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India Local Insecurities Risk List 2023

Updated: Jan 31, 2023


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India is a vibrant frequently chaotic democracy with developing governance processes which can lead to several local insecurities.


Way back in June 2007, the Fifth Report of the Second Administrative Reforms Commission has outlined causes of public disorder in India and relationship between law and order and public order. The observations of the Fifth Report are included in Notes to this List.


As the Union Ministry of Home Affairs which is the central government’s primary agency on internal security and law and order states, 'Police' and 'Public Order' are State subjects under the Seventh Schedule to the Constitution of India and therefore, it is the primary duty of the State Governments to prevent, detect, register and investigate crime and prosecute the criminals.


Against this backdrop general causes for law and order and public order challenges in India, catalysing factors and some main trends which can lead to insecurity in states have been listed as given below.


The list is progressive and is based on the recent incidents of violence in the states and will be updated from time to time.


The list is provided for reference and is not an indicator of certainty of occurrence but only as a cautionary note for awareness of interested stakeholders for reference and application will be time, event and location sensitive.


The risks covered are fairly well established and acknowledged by relevant law enforcement agencies as well as responsible media agencies from time to time.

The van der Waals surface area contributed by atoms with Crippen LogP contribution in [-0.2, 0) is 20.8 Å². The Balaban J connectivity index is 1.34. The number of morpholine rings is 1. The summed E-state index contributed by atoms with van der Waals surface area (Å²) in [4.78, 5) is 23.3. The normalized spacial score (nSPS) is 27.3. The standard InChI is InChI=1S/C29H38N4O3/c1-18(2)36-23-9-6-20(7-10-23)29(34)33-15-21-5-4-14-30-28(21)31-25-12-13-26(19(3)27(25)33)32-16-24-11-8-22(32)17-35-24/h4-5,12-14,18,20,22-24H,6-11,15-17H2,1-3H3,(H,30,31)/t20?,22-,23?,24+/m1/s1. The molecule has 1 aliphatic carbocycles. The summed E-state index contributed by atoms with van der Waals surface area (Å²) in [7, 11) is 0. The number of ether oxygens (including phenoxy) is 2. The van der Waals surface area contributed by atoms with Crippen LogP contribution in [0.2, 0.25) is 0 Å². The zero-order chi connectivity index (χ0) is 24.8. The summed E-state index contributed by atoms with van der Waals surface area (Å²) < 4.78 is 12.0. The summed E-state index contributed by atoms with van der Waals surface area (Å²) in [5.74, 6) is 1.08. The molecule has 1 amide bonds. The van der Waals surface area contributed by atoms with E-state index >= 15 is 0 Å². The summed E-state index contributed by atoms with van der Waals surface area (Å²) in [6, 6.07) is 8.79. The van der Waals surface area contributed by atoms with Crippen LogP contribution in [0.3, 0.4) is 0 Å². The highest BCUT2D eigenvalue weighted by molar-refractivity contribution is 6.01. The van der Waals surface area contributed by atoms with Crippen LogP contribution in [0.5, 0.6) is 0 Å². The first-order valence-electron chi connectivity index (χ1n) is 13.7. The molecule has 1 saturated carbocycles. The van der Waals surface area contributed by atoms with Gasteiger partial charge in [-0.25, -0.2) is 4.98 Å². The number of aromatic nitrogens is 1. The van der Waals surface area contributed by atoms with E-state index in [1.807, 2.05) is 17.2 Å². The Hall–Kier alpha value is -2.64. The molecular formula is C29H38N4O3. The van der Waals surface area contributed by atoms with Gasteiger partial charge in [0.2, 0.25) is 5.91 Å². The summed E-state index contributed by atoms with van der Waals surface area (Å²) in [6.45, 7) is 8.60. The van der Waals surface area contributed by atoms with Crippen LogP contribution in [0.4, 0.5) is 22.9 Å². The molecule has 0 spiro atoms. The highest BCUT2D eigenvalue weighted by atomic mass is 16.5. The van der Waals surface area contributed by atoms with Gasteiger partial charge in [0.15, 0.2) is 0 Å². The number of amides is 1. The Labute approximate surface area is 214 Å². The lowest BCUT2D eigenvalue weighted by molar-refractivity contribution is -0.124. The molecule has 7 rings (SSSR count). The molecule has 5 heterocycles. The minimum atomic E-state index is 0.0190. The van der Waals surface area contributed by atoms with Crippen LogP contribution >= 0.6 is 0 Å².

2023 – Unique Factor


The unique factor for public order in 2023 is anticipated to be the political activism which would be the outcome of elections in 10 states and the Union Territory of Jammu and Kashmir. This will be followed by the General Elections to the Lok Sabha in the first half of 2024. Thus, political activity will remain high and sensitivity may lead to law and order issues in select areas.


General Causes for Public Disorder

  • Agricultural sector demands for compensation etc.

  • Labour Unions public sector demands for fair compensation

  • Agitations white collar workers – Banking, hospitals

  • Communal sensitivities

  • Campus – Unions, groupism etc

  • Land acquisition

  • Political triggers - election related or otherwise

  • Religious cultural issues – resistance to picturization in films, books etc

  • Economic issues – price rise, commodity restrictions

  • Event based sensitivities.

  • Festivals as triggers for communal polarization

  • Commercial competition – e commerce related

Catalysing Factors

  • Misinformation and disinformation.

  • Politicisation

  • Vigilante Groups

  • Proliferation of social media

  • Passive public support

  • Inactive policing

States/UT – Possible Triggers

Andhra Pradesh


  • Political contestations between parties.

  • People’s movement against plans for establishment of three capitals vis a vis Amaravati.

Assam


  • Revival of ULFA (I) terrorism

  • Religious radicalism outflow from Bangladesh

  • Rousing of communal divisive issues.

  • Citizenship Amendment Act (CAA) and National Register of Citizenship (NRC)

  • Boundary disputes with Meghalaya, Mizoram, Nagaland

  • Ethnic exclusivity.

Bihar


  • Left Wing Extremism

  • Crime including criminal gangs.

  • Political polarisation

Chhattisgarh

  • Left Wing Extremism

  • State elections